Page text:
A couple of recent news stories involving the Bible caught my attention.
In one, the Cincinnati Enquirer reported that a twenty-three year old woman attempted to walk out of the downtown Cincinnati public library with a copy of The Prophecy Study Bible without checking it out. She has been charged with theft. As the news story pointed out, she would have done well to heed the “Thou shalt not steal” admonition contained in the Book.
How ludicrous! How could anyone be so interested in the Bible that she would steal one when it teaches that we shouldn’t steal? To be fair, maybe she hadn’t gotten that far in her reading yet.
Yep, that’s pretty ludicrous. Of course, it’s ludicrous that so many of us Christians tote around the Book that says “Pray for your enemies” when instead we are doing all we can to do them in.
It’s ludicrous that we carry the Book that teaches us how to deal helpfully with fallen sisters or brothers when instead we talk about them behind their backs.
It’s ludicrous that we read the Book that tells us not to lie when instead we bend and even break the truth in order to further our own agenda.
It’s ludicrous that we claim to be submissive to the teachings of the Book that contains the social preaching of the Old Testament prophets and then we promote a strictly individualistic view of salvation that allows us to leave the great social ills of our time unaddressed.
It’s ludicrous that we pledge allegiance to the Book that talks about individuality responsibility, justice, and judgment and then we fail to take seriously the precarious position of so many people before God.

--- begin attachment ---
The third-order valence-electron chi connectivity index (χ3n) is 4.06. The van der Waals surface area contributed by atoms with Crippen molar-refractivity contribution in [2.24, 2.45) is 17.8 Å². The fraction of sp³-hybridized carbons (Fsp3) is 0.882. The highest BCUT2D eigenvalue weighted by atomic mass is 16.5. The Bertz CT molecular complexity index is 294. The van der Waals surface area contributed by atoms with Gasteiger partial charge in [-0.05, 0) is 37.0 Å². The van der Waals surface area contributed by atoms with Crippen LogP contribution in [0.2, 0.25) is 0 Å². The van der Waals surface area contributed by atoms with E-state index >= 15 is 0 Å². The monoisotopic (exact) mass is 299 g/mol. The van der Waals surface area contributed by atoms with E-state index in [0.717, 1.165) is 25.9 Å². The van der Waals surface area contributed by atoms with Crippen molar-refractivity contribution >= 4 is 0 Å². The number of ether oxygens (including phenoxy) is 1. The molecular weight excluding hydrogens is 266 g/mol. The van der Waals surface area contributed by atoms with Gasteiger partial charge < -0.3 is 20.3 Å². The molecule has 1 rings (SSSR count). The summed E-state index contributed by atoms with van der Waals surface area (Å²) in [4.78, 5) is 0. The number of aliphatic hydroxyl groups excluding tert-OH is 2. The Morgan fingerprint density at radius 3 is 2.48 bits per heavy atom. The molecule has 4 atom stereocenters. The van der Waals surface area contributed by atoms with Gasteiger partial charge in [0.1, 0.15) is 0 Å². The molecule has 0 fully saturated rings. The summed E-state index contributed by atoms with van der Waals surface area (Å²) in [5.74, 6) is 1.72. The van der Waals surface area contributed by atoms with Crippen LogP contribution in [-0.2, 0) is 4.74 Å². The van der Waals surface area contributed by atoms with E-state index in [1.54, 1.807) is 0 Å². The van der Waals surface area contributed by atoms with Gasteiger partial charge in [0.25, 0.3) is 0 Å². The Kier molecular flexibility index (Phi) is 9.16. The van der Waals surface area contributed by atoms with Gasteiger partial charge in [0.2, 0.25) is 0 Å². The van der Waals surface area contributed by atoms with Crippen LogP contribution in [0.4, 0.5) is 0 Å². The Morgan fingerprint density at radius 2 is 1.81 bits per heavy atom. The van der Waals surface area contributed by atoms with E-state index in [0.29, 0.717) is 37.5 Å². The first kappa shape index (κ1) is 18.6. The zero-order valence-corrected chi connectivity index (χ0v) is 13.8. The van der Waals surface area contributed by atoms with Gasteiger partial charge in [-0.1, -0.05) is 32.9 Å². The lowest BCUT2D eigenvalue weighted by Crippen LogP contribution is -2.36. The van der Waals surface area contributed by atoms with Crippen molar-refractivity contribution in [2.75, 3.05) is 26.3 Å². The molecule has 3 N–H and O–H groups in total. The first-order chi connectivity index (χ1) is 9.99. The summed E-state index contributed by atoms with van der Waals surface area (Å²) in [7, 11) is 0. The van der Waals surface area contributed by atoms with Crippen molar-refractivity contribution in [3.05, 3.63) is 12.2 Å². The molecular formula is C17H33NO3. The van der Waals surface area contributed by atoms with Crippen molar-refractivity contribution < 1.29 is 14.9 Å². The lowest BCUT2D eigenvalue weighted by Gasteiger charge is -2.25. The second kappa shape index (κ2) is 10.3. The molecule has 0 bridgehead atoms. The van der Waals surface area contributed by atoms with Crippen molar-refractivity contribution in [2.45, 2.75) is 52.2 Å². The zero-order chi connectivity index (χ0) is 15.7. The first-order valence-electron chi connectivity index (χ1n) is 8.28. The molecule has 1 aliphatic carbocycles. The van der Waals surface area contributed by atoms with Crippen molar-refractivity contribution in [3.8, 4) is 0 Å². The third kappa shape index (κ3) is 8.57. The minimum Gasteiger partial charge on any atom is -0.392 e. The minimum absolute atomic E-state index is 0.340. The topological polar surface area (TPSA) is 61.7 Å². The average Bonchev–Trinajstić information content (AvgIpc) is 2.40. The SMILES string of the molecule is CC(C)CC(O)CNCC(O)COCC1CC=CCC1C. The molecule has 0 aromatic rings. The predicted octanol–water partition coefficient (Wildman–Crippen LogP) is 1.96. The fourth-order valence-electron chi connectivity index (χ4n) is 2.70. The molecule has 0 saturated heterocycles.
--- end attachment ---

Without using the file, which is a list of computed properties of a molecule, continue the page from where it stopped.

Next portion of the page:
It’s ludicrous that we call ourselves disciples of the Teacher who is described in the Book as having no place to lay his head and who consistently taught us to pursue the treasure that lasts for eternity when instead we pursue the same materialistic lifestyle that “worldly” people pursue.
It’s ludicrous that we learn in that Book of the Prince of Peace and we are instead proponents of war.
On second thought, maybe “ludicrous” doesn’t begin to cover it.
The other story was about a street preacher in Athens, Tennessee who refused a police officer’s order to move away from the side of the road and then hit the officer with his Bible.
That’s showing him the love of Christ.
Of course, we do tend to beat people over the head with our religion. I remember a Peanuts cartoon in which Lucy said that she thought she would be a good evangelist. She was sure that she could convince others of the superiority of her religion. When asked how she would do that, she said, “I’d hit them over the head with my lunch box.”
We do more harm than good when our motivation is the exhibition of the superiority of our religion; we do more good than harm when we joyfully share the good news of salvation through Jesus Christ.
We do more harm than good when our primary use of the Bible is the winning of religious arguments; we do more good than harm when our primary use of the Bible is the proclamation of God’s grace as known in Jesus Christ.
We do more harm that good when we take the symbolic literally or the literal symbolically; we do more good than harm when we take the symbolic symbolically and the literal literally.
We do more harm than good when we keep our Bibles closed so as not to have its teachings mess up our conclusions; we do more good than harm when we open our Bibles and read them so that the words contained therein can inform our thoughts, our feelings, and our actions.
They were just news stories, but they got me to thinking about how we use and misuse the Bible. Perhaps we should confess our failings in that area and try really hard to do better. After all, the way that we handle Scripture impacts the way that we deal with people, and such witness is mighty important.